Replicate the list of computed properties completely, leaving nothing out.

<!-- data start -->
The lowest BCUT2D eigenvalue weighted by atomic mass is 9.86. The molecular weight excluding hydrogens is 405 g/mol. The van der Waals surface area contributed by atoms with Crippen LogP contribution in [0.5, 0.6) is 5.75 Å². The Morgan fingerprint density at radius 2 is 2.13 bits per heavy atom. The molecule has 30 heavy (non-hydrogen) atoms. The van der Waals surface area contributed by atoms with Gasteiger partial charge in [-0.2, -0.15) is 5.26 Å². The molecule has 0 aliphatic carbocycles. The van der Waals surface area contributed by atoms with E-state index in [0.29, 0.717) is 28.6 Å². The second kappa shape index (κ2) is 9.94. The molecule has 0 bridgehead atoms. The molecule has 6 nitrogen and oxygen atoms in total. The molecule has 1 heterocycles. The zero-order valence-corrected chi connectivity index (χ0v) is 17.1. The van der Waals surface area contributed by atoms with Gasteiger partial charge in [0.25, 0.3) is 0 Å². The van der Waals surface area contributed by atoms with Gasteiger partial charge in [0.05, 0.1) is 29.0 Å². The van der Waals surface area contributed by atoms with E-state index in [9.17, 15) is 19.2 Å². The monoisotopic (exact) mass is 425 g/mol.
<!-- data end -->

The lowest BCUT2D eigenvalue weighted by atomic mass is 9.86. The molecular weight excluding hydrogens is 405 g/mol. The van der Waals surface area contributed by atoms with Crippen LogP contribution in [0.5, 0.6) is 5.75 Å². The Morgan fingerprint density at radius 2 is 2.13 bits per heavy atom. The molecule has 30 heavy (non-hydrogen) atoms. The van der Waals surface area contributed by atoms with Gasteiger partial charge in [-0.2, -0.15) is 5.26 Å². The molecule has 0 aliphatic carbocycles. The van der Waals surface area contributed by atoms with E-state index in [0.29, 0.717) is 28.6 Å². The second kappa shape index (κ2) is 9.94. The molecule has 0 bridgehead atoms. The molecule has 6 nitrogen and oxygen atoms in total. The molecule has 1 heterocycles. The zero-order valence-corrected chi connectivity index (χ0v) is 17.1. The van der Waals surface area contributed by atoms with Gasteiger partial charge in [0.25, 0.3) is 0 Å². The van der Waals surface area contributed by atoms with Gasteiger partial charge in [0.05, 0.1) is 29.0 Å². The van der Waals surface area contributed by atoms with E-state index in [9.17, 15) is 19.2 Å². The monoisotopic (exact) mass is 425 g/mol.